People living with HIV and AIDS in Kenya say they could die because of a shortage of anti-retroviral medicines after the government decided to impose taxes on the life-saving drugs.
Nationwide protests have taken place this week in major cities across Kenya demanding the government to release the drugs, which have been held in customs warehouses.
“We cannot keep quiet and watch this population languish just because they can’t get a medicine that is lying down somewhere,” said Boniface Ogutu Akach, a human rights activist leading dozens of protesters in the city of Kisumu.
Demonstrators wore t-shirts and carried posters with slogans such as “A sick nation is a dead nation”, “Killer government” and “Release ARVs.”
Erick Okioma, 57, is HIV positive, he’s also a widower and a father of four.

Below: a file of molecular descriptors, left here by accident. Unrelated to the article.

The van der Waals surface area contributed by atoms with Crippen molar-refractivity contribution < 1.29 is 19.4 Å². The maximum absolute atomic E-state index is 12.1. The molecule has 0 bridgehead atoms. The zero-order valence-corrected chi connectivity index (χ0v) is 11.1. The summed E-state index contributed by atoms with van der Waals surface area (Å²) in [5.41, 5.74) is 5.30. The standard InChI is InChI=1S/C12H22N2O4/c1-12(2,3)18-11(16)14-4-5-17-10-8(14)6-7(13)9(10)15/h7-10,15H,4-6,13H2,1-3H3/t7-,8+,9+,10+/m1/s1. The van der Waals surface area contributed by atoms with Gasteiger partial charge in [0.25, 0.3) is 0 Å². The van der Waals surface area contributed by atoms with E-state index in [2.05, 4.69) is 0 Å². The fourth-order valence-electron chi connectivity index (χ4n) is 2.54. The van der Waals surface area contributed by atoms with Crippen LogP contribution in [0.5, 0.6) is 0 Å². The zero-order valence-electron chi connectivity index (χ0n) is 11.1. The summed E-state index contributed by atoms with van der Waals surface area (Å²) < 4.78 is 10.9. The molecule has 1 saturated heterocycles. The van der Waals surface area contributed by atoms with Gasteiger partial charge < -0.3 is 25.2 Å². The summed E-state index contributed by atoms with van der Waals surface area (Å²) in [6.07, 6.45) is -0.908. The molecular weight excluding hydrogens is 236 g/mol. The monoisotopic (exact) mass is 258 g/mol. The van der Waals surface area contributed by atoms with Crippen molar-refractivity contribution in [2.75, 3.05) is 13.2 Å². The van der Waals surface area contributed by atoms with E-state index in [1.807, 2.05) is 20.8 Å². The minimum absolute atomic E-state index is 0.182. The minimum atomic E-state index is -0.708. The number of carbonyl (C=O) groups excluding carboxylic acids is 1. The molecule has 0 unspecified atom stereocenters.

“ARV medicines for 1.5 million people in counties are running dangerously low,” insisted Okoma, “soon they may start dying in hundreds or thousands because we rely on that medication.”
Kenya receives ARVs as donations from around the world, including from organizations such as United States Agency for International Development (USAID).
This year Kenyan tax and revenue authorities began asking donors to pay tax on these donated drugs which they have since refused.
News Source: Republic World